Project for Ontario Women’s Health Evidence Based Report. (2012). Social Determinants of Health and Populations at Risk. Bierman, A.S., et al; Toronto, ON. Retrieved from http://www.powerstudy.ca/the-power-report/the-power-report-volume-2/social-determinants-of-health-and-populations-at-risk.
“The Project for an Ontario Women’s Health Evidence-Based Report (POWER) has taken a comprehensive look at health inequities in Ontario associated with income, education, race/ethnicity, where one lives, and how these differ by gender. In doing so, we documented sizable and modifiable health inequities across multiple measures. We have also demonstrated that the social determinants of health affect the health of women and men differently. It is well-known that social factors—rather than medical care or health behaviours—are the primary drivers of health and health inequities. The social determinants of health influence both physical and mental health. Furthermore, the social determinants of health, which work through many complex and intertwining pathways, are not evenly distributed across the population. The POWER Study Framework emphasizes the importance of these social factors, while recognizing that the way we shape our health care services and community resources can mediate the effects of the social determinants of health.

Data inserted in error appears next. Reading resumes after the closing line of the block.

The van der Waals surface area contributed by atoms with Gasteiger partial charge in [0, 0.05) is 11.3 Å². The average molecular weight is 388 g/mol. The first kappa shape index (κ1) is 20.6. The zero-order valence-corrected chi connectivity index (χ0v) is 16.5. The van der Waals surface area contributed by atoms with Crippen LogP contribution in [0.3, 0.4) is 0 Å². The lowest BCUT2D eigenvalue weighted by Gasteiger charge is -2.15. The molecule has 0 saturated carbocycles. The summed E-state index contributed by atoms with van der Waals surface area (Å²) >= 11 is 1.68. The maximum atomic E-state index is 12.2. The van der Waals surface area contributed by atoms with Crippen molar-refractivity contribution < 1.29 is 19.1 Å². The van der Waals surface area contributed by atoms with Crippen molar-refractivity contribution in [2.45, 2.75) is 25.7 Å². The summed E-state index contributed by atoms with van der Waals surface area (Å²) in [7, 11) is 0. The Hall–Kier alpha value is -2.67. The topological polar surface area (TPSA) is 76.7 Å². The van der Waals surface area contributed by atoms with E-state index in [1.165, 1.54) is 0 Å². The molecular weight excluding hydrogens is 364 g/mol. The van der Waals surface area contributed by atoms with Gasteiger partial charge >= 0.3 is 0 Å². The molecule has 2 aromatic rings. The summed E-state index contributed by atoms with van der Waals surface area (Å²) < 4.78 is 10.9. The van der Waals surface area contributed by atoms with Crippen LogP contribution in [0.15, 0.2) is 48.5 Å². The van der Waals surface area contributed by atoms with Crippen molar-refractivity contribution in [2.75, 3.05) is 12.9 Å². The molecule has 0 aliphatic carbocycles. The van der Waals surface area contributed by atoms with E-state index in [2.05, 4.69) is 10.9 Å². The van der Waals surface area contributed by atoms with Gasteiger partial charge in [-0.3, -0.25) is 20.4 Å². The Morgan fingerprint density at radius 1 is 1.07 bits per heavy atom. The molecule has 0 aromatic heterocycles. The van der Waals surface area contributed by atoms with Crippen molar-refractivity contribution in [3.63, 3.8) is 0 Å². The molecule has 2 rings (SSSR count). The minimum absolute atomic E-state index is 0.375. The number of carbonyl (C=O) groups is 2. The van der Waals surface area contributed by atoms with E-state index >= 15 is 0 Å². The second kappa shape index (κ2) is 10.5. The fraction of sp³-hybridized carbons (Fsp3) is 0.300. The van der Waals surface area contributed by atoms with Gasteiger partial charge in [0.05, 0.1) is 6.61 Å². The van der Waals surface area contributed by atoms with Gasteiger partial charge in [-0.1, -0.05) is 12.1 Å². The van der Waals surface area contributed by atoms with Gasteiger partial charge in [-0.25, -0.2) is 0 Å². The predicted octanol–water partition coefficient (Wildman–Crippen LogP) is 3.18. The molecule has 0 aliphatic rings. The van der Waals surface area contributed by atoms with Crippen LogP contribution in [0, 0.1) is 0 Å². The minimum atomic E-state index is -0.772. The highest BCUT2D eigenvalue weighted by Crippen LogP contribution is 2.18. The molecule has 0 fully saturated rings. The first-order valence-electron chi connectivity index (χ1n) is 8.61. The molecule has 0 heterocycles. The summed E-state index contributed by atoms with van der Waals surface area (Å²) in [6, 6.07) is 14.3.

Prior reports have examined the burden of illness in the population, access to health care services, cancer, cardiovascular disease, depression, musculoskeletal conditions, diabetes, reproductive health, and HIV infection by assessing variation in performance on a broad set of evidence-based indicators of population health and health system performance. We identified many opportunities for intervention and improvement, and we worked closely with decision makers across the province to ensure that our objective findings would be used to inform practice an policy. In this chapter, we synthesize prior analyses that examined the health of low-income, minority, and immigrant women, and enrich this by reporting additional indicators of the social determinants of health and immigrant women’s health. In doing so, we paint a powerful picture of the health needs of populations at risk, how these differ among women and men in different groups, and highlight the role of the social determinants of health.”